Summer is over, alas, but I made it last as long as I could after it got chilly, going out to sketch and journal in my fleece hoodie, long underwear, leggings (the longies inch away from the socks sometimes so I cut the feet off an ancient pair of knee socks and bridge the incipient gap with the warm tubes), sitting on my canvas chair swathed with a fleece blanket.
I can get an hour's worth of sitting and reflecting, observing and sketching outdoors at 40° with this set-up if it's calm and sunny. But it's a stretch, and to be honest, I guess the daily sketches are a thing of the past for this year. I'm inescapably a fair-weather pleine air sketcher. Foo.
Well, that means I will be eager as a spotted pup to get outdoors in the spring, and when the morning sun shines through shooting stars and fawn lilies (above) out my window in April, I'll be out there, too.
Yesterday I finished uploading my most recent set of Oregon forest-life sketches, the October-November set. You can get to the others by scrolling down to the links below the images on that site.
But in order to try to keep the spirit of summer in my studio, a couple of weeks ago, before it got really cold, I bought a 5-gallon aquarium (that's 16" wide, 8" front to back, and 10" tall) and positioned it in a spot where I can belly right up next to it to observe. I poured about a gallon of coarse sand in the bottom, and placed three lumpy 4-6" rocks along the back side to give it some character.
Next I took a bucket and a yogurt container out to my little pond and my wildlife water tub, and dipped up about 3 gallons of water, various pond weeds, and several containers full of mud and goo from the bottoms of both, making sure to dig down deep enough to collect whatever might have burrowed down a ways.
Bringing this slop back into the house, I dipped it all into the aquarium being careful not to disarrange the sand in the bottom. What a dirty mess it looked, all silty brown water and gloomy water plants lost in the murk. But by the next day, it was a gorgeous little miniature pond, with the lamp shining down into it, all green and yellow from the light passing through the plants, and alive with little animalcules zipping through the water.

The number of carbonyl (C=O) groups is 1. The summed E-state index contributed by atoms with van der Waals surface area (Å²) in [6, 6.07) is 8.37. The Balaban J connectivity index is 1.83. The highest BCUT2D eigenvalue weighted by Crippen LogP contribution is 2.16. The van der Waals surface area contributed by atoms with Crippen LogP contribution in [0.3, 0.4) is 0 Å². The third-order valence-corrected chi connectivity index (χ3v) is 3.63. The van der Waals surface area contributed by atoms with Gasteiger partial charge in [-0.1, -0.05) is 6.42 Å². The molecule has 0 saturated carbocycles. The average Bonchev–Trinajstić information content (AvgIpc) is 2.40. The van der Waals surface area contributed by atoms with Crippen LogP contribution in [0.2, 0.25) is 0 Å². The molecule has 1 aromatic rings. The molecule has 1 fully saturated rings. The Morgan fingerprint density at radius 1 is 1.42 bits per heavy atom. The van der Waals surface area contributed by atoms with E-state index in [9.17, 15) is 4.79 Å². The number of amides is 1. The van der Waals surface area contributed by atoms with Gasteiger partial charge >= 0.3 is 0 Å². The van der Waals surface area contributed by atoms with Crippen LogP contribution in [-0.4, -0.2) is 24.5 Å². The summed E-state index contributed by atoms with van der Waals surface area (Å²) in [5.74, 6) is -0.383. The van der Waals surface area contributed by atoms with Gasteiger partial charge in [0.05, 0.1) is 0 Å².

I often stop and observe it for a few minutes as I go from my studio to the kitchen for a cuppa, admiring the way the duckweed is sending down long roots to try for the bottom, the strap-like valisneria sending up leaf blades, the coontail growing like crazy (I'll have to start pruning in there soon or it will be packed solid green!).
And all the crazy creatures! Rising up out of the mud are little 2" worms which wave back and forth like cobras. There are limpets on the glass, and if I search carefully I can find them moving snail-like on the rocks and plants, their soft innards protected by a conical lid. A large (1/8") water mite zips around in the water like the energizer bunny-cum-schoolbus, a nearly-square bundle of frenzied activity. It gets its food by sucking the juices from little waterfleas, which sometimes come to rest on the glass ~ I saw it happen! If you sit back and squint a little, the aquarium looks like a little forest scene with lots of little waterfleas, ostracods, amphipods and copepods buzzing around like insects.
There are also CLAMS in there. I've no idea where they came from, but they're about the size of my little fingernail, and they move along by sticking a foot out of the shell and hunching along. The water is pretty cool since I only heat the part of my studio that's under my computer desk, so they're not very active, but it's neat to watch how they move from spot to spot, day by day.
Of course, I can't sit and watch the aquarium all day every day, and I'm already tired of this cold weather outside, and Christmas is a'cumin in (a good thing to avoid if you aren't with family) so I am in the throes of planning for my next sketch-journaling foray ~ this time to Belize.
Choosing Belize was an accident. I was planning another go at Hawaii, to try another island. I've been on the Big Island now, and Kauai, and I was aiming for Maui or Molokai, but I didn't start looking until November when the prices had already started going up. Way up. So with some consternation I started checking airfare to other places of interest, and finally snagged a flight to Belize for only a little more than half the price to Hawaii. It was a freak price, and was gone within a couple of hours, so I was lucky to find it.